James Bond: Vargr – I was just talking to someone the other day about how it used to be a really big deal when Warren Ellis wrote a comic. I had forgotten that he was doing James Bond stuff at Dynamite. This comic is the first chapter or so of one of Ellis’s trades. He has a good feel for Bond, and so if you like that kind of thing, you’d probably like this. Jason Masters’s art is wonderful.
The Mall – I’ve been seeing Scout Comics showing up more and more in Previews, but don’t know any of the talent involved in the company. This is a good start to a suitably improbable story about a kid who inherits a small front company in a mall, and tries to turn it into a shot at getting the girl he likes, and at increasing his business. It’s pretty typical 80s nostalgia stuff, but in the post-Stranger Things world, I can see it catching on.
Overwatch/Black Hammer – Is Overwatch a video game? I had no interest in that story. The Black Hammer story, on the other hand, annoyed me because I was planning on skipping the upcoming new Black Hammer series set in the future, which this comic introduces. The thing is, Jeff Lemire and Wilfredo Torres are approaching it like a retro Legion of Super-Heroes team, with roots in the events taking place in the current Black Hammer main book. I miss the Legion so much, I’ll admit that I’m intrigued. Damn it.
Relay #0 – I’ll admit to being a little confused by this issue that works to set up a new series by Zac Thompson (who is turning up all over the place lately, usually with his partner Lonnie Nadler). A man travels to a primitive world, and helps them “civilize”, but that involves them accepting a monolith like the one in 2001AD. I’m not all that clear on where this is headed, but it does seem like Thompson is playing with some pretty big ideas. I might pick this up when it starts in the summer.
Shadow Roads – I was a big fan of Cullen Bunn and Brian Hurtt’s The Sixth Gun, so I was pretty pleased to see them return (more or less) to that world with a new series. This preview introduces the main characters, has most of them meet one another, and definitely sets the tone for another epic adventure that mixes magic with the Old West. This should be very good. It’s worth pointing out that AC Zamudio did the art here, not Hurtt – I’m not sure if that will hold true on the regular series (isn’t Hurtt drawing The Damned? – I’m skipping it).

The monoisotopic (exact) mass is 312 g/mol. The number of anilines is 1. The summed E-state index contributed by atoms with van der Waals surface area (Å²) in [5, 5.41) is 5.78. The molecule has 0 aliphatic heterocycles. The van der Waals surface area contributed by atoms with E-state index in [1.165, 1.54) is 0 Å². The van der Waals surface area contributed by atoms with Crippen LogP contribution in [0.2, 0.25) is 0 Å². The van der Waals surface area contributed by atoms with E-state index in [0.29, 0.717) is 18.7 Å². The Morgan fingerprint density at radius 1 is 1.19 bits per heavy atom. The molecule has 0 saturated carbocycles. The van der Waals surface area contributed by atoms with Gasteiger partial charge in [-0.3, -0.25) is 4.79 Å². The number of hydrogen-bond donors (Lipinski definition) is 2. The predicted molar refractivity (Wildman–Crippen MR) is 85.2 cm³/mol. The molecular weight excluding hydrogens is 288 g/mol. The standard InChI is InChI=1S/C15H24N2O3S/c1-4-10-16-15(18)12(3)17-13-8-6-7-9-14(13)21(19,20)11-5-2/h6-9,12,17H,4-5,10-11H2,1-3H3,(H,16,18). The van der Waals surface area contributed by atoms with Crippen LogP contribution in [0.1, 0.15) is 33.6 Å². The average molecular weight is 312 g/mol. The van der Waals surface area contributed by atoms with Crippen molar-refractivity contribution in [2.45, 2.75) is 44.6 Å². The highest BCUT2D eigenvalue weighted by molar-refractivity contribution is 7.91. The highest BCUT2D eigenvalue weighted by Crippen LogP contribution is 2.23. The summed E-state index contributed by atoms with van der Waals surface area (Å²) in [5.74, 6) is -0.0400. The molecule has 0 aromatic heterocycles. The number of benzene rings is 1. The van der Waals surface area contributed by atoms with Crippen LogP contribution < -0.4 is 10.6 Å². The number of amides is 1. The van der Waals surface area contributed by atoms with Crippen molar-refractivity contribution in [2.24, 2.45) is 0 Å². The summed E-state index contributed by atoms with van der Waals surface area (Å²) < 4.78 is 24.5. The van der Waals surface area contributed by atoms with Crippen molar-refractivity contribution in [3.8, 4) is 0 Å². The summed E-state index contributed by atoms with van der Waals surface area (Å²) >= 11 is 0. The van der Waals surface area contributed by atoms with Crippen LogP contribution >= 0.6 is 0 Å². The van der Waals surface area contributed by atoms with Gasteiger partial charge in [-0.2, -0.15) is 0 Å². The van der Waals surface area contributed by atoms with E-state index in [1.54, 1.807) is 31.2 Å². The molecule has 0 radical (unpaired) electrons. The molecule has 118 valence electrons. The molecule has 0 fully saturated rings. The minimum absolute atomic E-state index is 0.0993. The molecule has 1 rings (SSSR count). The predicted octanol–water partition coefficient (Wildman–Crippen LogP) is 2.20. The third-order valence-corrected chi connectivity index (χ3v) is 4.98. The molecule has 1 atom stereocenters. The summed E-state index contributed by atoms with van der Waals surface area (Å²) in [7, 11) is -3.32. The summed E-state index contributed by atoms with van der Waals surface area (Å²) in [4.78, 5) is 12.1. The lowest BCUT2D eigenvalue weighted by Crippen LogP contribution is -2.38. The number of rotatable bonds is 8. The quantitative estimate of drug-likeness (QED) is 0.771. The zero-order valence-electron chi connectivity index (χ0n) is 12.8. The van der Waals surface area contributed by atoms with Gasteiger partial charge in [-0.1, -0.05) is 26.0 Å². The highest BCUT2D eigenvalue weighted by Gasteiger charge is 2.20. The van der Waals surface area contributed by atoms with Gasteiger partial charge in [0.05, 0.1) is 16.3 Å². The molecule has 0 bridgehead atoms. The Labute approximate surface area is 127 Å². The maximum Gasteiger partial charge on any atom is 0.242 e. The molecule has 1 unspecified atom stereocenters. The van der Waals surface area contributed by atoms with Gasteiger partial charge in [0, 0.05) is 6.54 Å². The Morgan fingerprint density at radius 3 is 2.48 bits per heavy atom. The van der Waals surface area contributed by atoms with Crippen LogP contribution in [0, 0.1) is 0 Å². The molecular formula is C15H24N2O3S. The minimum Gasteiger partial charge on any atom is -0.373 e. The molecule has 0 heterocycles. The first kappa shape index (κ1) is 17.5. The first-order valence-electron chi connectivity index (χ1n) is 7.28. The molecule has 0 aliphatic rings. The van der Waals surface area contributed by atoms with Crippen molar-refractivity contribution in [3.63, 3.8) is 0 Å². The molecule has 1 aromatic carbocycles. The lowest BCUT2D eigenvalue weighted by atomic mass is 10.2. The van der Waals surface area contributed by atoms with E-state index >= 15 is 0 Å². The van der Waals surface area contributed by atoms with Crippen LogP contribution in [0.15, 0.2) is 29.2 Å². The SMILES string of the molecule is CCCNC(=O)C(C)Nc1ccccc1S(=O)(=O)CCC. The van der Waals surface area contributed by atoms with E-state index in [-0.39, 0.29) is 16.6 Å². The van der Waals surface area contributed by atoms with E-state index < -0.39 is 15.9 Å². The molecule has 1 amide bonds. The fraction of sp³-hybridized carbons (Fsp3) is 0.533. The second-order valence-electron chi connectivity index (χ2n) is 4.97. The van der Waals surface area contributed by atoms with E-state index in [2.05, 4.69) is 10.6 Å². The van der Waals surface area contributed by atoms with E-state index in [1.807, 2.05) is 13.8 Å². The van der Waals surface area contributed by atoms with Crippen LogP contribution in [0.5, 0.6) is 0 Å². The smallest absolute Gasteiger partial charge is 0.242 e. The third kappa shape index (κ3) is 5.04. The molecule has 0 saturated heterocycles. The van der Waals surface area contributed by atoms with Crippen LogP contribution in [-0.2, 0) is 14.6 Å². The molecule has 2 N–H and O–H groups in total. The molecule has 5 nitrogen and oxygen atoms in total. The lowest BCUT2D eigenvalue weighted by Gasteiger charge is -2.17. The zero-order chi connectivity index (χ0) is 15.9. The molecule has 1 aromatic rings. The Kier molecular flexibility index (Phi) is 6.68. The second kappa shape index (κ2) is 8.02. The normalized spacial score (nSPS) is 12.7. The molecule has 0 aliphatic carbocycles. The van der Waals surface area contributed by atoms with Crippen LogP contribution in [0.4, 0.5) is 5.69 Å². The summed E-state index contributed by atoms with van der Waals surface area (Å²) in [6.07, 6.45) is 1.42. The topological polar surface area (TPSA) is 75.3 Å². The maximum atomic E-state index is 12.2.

Star Wars Adventures – I think my younger self might not have been too excited about these All-Ages Star Wars stories. This issue gives us half of the next issue of the monthly, which seems a little cheap. Are people expected to now go and buy the next issue, paying $4 for what amounts to half of the comic?
Street Angel’s Dog – I like every bit of Jim Rugg’s Street Angel comics that I’ve read so far, and found this story about the homeless ninja warrior teen girl finding and taking in a lost dog to be pretty charming. I wish the Street Angel graphic novels weren’t so expensive – they are priced in a way that I can’t really justify buying. This did a good job of reminding me that I do want them, though.
Comics I Would Have Bought if Comics Weren’t So Expensive:
Extremity Vol. 2 Warrior
Gravediggers Union Vol. 1
Hunt for Wolverine: Weapon Lost #1
Infinity Countdown #3
Street Angel Goes to Juvie HC
Über Invasion #13
Weapon X #17
X-Men Gold #27
The Week in Graphic Novels:
Hellblazer: Good Intentions – Brian Azzarello was joined on Hellblazer by artist Marcelo Frusin, and together they took Constantine into a dark and scary place – West Virginia – where an attempt to make amends for the death of an old friend turns into John hanging out with the guy’s family, who are into some dark, dark stuff. It’s a pretty disturbing story arc (even more so if you allow yourself to speculate on just what happened between John and the dog), but I did enjoy it. It feels like some classic Vertigo, of the type we haven’t seen for a very long time.
Tags: The Weekly Round-Up